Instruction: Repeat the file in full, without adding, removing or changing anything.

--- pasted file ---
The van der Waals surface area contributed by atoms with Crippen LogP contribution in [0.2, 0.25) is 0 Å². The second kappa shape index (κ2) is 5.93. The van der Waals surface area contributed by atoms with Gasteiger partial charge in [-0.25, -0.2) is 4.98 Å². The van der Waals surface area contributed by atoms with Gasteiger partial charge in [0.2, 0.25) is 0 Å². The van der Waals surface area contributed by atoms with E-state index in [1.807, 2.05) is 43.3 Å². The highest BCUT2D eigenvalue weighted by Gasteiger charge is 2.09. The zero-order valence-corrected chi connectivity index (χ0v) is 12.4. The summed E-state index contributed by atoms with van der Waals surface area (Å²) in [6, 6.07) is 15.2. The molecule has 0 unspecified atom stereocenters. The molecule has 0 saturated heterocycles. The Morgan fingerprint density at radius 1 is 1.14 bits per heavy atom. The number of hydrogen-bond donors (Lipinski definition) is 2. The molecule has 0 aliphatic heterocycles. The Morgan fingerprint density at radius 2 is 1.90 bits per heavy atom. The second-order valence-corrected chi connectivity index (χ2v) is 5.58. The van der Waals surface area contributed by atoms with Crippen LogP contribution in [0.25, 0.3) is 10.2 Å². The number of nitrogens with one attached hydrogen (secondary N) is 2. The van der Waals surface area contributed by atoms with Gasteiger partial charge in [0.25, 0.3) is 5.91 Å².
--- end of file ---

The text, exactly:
The van der Waals surface area contributed by atoms with Crippen LogP contribution in [0.2, 0.25) is 0 Å². The second kappa shape index (κ2) is 5.93. The van der Waals surface area contributed by atoms with Gasteiger partial charge in [-0.25, -0.2) is 4.98 Å². The van der Waals surface area contributed by atoms with Gasteiger partial charge in [0.2, 0.25) is 0 Å². The van der Waals surface area contributed by atoms with E-state index in [1.807, 2.05) is 43.3 Å². The highest BCUT2D eigenvalue weighted by Gasteiger charge is 2.09. The zero-order valence-corrected chi connectivity index (χ0v) is 12.4. The summed E-state index contributed by atoms with van der Waals surface area (Å²) in [6, 6.07) is 15.2. The molecule has 0 unspecified atom stereocenters. The molecule has 0 saturated heterocycles. The Morgan fingerprint density at radius 1 is 1.14 bits per heavy atom. The number of hydrogen-bond donors (Lipinski definition) is 2. The molecule has 0 aliphatic heterocycles. The Morgan fingerprint density at radius 2 is 1.90 bits per heavy atom. The second-order valence-corrected chi connectivity index (χ2v) is 5.58. The van der Waals surface area contributed by atoms with Crippen LogP contribution in [0.25, 0.3) is 10.2 Å². The number of nitrogens with one attached hydrogen (secondary N) is 2. The van der Waals surface area contributed by atoms with Gasteiger partial charge in [0.25, 0.3) is 5.91 Å².